United States Military Academy West Point - Howitzer Yearbook (West Point, NY)

 - Class of 1932

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United States Military Academy West Point - Howitzer Yearbook (West Point, NY) online yearbook collection, 1932 Edition, Cover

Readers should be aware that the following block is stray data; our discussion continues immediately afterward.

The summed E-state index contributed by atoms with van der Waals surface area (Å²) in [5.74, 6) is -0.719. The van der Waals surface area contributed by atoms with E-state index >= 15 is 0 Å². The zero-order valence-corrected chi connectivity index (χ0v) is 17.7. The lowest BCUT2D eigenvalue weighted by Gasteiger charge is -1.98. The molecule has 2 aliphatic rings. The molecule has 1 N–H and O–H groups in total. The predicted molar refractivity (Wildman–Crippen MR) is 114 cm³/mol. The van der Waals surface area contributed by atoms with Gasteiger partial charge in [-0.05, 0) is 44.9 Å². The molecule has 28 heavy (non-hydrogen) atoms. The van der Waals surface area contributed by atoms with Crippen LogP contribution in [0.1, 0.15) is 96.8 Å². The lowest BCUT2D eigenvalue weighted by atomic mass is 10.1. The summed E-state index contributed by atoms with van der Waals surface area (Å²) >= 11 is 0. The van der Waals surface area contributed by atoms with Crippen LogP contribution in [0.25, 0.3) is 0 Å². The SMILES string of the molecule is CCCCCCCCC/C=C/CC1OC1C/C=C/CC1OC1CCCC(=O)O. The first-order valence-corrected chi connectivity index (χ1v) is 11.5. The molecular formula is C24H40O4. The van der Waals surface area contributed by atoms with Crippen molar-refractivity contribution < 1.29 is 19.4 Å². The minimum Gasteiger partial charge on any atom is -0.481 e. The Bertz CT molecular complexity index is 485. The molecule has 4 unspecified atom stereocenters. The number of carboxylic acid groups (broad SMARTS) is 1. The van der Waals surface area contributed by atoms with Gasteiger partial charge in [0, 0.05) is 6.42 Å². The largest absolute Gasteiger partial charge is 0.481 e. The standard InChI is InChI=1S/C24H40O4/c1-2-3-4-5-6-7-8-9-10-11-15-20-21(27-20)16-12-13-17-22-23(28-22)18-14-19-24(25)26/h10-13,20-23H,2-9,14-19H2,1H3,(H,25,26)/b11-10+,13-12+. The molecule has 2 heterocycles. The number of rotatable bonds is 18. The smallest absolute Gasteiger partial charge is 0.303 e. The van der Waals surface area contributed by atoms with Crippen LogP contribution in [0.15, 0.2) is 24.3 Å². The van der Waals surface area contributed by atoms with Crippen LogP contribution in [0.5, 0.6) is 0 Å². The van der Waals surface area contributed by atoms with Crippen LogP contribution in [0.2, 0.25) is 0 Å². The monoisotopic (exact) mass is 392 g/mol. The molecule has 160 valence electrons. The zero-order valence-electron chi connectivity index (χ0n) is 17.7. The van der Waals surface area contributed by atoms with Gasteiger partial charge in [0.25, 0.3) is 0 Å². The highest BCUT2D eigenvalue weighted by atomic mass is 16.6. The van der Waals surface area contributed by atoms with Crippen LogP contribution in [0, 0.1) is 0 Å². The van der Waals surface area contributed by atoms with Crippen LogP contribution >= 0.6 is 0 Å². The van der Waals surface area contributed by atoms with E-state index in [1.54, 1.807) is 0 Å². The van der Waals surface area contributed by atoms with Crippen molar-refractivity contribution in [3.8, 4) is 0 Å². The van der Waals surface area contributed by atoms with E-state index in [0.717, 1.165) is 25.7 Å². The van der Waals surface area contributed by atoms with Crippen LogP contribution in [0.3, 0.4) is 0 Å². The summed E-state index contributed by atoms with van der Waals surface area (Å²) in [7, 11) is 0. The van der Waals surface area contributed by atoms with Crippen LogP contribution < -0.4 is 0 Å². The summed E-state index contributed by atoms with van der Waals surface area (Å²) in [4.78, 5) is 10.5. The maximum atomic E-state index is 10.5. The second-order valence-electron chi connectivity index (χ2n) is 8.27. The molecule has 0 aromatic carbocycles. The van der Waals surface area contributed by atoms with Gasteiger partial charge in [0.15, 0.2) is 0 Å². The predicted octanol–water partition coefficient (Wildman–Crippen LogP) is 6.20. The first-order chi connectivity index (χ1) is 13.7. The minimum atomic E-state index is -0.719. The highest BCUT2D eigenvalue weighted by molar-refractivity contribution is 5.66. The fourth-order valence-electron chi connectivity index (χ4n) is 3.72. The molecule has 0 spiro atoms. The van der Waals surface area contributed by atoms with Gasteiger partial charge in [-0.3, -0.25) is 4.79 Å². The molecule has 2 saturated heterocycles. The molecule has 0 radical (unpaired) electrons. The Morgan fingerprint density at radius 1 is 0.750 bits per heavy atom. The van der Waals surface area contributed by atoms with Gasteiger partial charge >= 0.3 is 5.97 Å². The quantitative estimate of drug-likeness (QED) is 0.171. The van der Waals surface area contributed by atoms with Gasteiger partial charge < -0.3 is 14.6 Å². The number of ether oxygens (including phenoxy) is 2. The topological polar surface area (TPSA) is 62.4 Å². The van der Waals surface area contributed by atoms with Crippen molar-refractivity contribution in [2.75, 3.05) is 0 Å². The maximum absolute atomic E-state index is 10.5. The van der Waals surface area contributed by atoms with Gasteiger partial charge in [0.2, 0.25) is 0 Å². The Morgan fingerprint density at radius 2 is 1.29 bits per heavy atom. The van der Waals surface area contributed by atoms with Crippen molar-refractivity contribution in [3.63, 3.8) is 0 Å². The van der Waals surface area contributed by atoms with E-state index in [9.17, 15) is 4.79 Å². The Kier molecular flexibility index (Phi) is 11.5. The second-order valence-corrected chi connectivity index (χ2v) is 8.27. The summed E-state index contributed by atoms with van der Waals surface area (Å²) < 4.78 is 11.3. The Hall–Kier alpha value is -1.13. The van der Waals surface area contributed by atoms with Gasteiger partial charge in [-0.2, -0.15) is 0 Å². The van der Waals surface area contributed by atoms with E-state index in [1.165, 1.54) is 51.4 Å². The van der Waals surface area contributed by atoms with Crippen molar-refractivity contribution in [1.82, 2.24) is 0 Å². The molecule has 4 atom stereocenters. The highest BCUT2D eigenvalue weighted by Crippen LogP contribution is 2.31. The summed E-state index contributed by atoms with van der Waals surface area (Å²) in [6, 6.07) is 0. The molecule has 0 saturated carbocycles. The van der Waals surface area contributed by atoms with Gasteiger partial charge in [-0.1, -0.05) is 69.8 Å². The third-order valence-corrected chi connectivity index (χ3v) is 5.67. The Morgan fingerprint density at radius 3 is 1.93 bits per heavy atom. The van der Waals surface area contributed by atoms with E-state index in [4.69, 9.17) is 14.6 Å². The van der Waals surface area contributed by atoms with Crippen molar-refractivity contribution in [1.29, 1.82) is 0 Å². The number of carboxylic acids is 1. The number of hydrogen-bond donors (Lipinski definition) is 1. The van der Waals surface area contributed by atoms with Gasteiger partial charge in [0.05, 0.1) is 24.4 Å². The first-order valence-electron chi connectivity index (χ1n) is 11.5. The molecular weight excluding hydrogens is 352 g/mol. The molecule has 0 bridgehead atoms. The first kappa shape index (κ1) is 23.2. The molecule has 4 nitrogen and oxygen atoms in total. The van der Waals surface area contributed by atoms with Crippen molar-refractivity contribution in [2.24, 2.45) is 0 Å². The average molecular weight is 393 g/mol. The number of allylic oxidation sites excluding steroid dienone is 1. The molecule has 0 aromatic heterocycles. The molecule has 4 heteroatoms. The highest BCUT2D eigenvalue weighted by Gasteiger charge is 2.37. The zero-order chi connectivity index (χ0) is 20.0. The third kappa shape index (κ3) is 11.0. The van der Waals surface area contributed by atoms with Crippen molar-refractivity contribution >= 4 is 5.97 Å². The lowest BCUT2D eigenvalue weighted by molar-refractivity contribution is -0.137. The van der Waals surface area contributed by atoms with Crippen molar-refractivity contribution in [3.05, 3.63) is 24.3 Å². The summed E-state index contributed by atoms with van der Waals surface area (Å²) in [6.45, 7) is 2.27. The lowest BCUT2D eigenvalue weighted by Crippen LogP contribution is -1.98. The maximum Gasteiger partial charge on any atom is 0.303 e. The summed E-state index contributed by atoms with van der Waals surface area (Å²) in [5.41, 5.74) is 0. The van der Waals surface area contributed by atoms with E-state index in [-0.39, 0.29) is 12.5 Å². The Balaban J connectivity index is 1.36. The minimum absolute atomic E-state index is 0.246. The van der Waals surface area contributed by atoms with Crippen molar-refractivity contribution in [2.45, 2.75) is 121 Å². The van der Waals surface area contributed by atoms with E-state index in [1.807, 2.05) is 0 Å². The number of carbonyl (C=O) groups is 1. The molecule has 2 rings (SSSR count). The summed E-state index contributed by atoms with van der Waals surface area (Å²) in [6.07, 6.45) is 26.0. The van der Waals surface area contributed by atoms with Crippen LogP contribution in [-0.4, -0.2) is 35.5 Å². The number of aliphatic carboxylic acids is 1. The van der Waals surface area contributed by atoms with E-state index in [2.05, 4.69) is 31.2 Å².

Cover



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Text from Pages 1 - 504 of the 1932 volume: